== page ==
I think the best thing you can do to promote yourself, is to write more books and constantly try to improve your craft. I think a good website is essential. In the beginning, I think my blog really helped me connect with potential readers. I even got emails from editors whom I didn’t write for, telling me how much they enjoyed my blog. If you’re going to blog, make sure you have something to say. A boring blog can hurt you a heck of a lot more than help you. I’m very lucky in that I write romantic comedies, and by making my blogs funny, readers get a feel for my voice. But I also try to make sure my blogs have universal appeal, just as one does when they write an essay or personal experience piece.

Now, that I’ve sang blogging’s praise, let me tell you that I’ll bet a very, very tiny percentage of my readers read my blog. I seriously think I could stop blogging today, and I’d have less than fifty people even miss it. Will there be a time when I stop blogging regularly?  If time gets to be that big of a commodity, and I have to choose to blog or get a book in on time, you bet I’ll give it up. I personally think that to a writer who has a fan base, the only time blogging is really important is when they have a new book coming out. And better than just blogging on your own blog, if you can get guest blogging gigs, it helps get the word out there that you have a new book.   

M: What is your advice for aspiring writers? 

CCI have several pieces of advice I regularly pass out.

1) Don’t keep reworking the same book. It’s okay to go back and rewrite, once, maybe twice, but don’t get caught in rewriteitous. I know people have been working on the same book for over ten years. You learn something more, something different every time you write a new book. Rewriting doesn’t always offer the same lessons or advantages.

2) Never stop growing and learning your craft. Would you want to go to a doctor who hasn’t updated his knowledge in modern medicine? Or have a special outfit made by someone who hasn’t kept up with fashion in ten years?   Writing is an art form and like medicine and fashion it is constantly changing. To stay competitive in this business I think we have to keep learning.

3) Find some great critique partners. People who you can trust to tell you what is and isn’t working in your book. People who celebrate your successes and you do the same for them. Writing can be a lonely profession and a good critique group is invaluable.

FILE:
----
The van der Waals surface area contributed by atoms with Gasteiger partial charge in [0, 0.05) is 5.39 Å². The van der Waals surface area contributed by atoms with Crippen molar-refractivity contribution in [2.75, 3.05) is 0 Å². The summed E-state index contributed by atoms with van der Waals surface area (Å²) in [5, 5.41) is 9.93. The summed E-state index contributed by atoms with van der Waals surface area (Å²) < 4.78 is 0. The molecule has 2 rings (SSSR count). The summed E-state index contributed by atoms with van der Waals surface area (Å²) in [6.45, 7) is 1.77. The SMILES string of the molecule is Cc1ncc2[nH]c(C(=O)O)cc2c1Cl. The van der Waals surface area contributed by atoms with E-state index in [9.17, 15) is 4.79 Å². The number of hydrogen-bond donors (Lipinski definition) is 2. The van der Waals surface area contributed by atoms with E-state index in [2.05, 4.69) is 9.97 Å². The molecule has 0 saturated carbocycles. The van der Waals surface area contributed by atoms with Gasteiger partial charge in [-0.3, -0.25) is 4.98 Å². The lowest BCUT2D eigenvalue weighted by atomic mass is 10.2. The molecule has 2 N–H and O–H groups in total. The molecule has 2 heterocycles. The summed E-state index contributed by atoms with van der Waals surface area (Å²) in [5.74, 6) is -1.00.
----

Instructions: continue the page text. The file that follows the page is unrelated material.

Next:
4) Never, never ever, give up. After not being able to sell a second novel in 94’, I started freelancing and put the novel writing to the side. In 2000, I started back writing novels. In six years, I wrote eight completes and six proposals. I had rejections by the dozens and a lot of close calls. Every reason in the world to quit was served up on a silver platter and handed to me. It would have been so easy to just toss in the towel and start cross-stitching or collecting dust bunnies. Instead I kicked, scratched, and bit my way back into the publishing world. And while I still have a lot of climbing to do to make it to the top, all that work had paid off. I love, love what I do for a living.

M: What is coming up next for you?

CC:  Oh, goodness, I’ve got so much about to happen. In June, I have two books hitting the shelves. I’m sooo excited about both of them.  

Shut Up and Kiss Me is a humorous romantic suspense. I personally think it’s my funniest book yet. And it was one of those books that the characters just leapt off the page and told me their story. My editor loved the book so much that they’ve made it part of their Guaranteed Read program. (Yup, if you don’t like it, you get your money back.)  As he said in the note to the readers . . . “There is just something about a man wearing a pink bathrobe.”  As I wrote this book, it really just took a life of its own. At one point, I emailed my editor and said, “I think I should warn you, in Shut Up there’s a skunk, a drunk man naked in a bath tub bathing in V-8 juice and pouring women’s douche over his chest while drinking Jack Daniels, as well as sporting fire ant bites on his balls.”  My poor editor never flinched, or at least he never did in front of me or in his emails.

The second June release hitting the bookshelves is co-authored by myself and Faye Hughes:  Wild, Wicked & Wanton:  101 Ways to Love Like You Are in a Romance Novel. This is a humorous, self-help book on what a woman can learn from a romance heroine. The premise came to us when we talking about bad relationships real women get into. (And yes, both Faye and I have had a few of them.)  But we both agreed that if a woman spent as much time plotting their relationships as romance author’s plot their novels, there would be happier relationships. And as romance authors, we have created heroines with enough spunk and backbone to deal with the conflict in their lives and with the relationship with the hero–so real women could really take some lessons from these heroines.

Then another bit of news I’m excited about is my new St. Martin’s Press Young Adult series. It’s a dark, but very funny paranormal romance with a whole cast of different paranormal teens. The first book in the Bone Creek Camp series, which is tentatively titled, BORN AT MIDNIGHT, is set to be released early 2010 under my pseudonym, C.C. Hunter.  I had so much fun writing this book.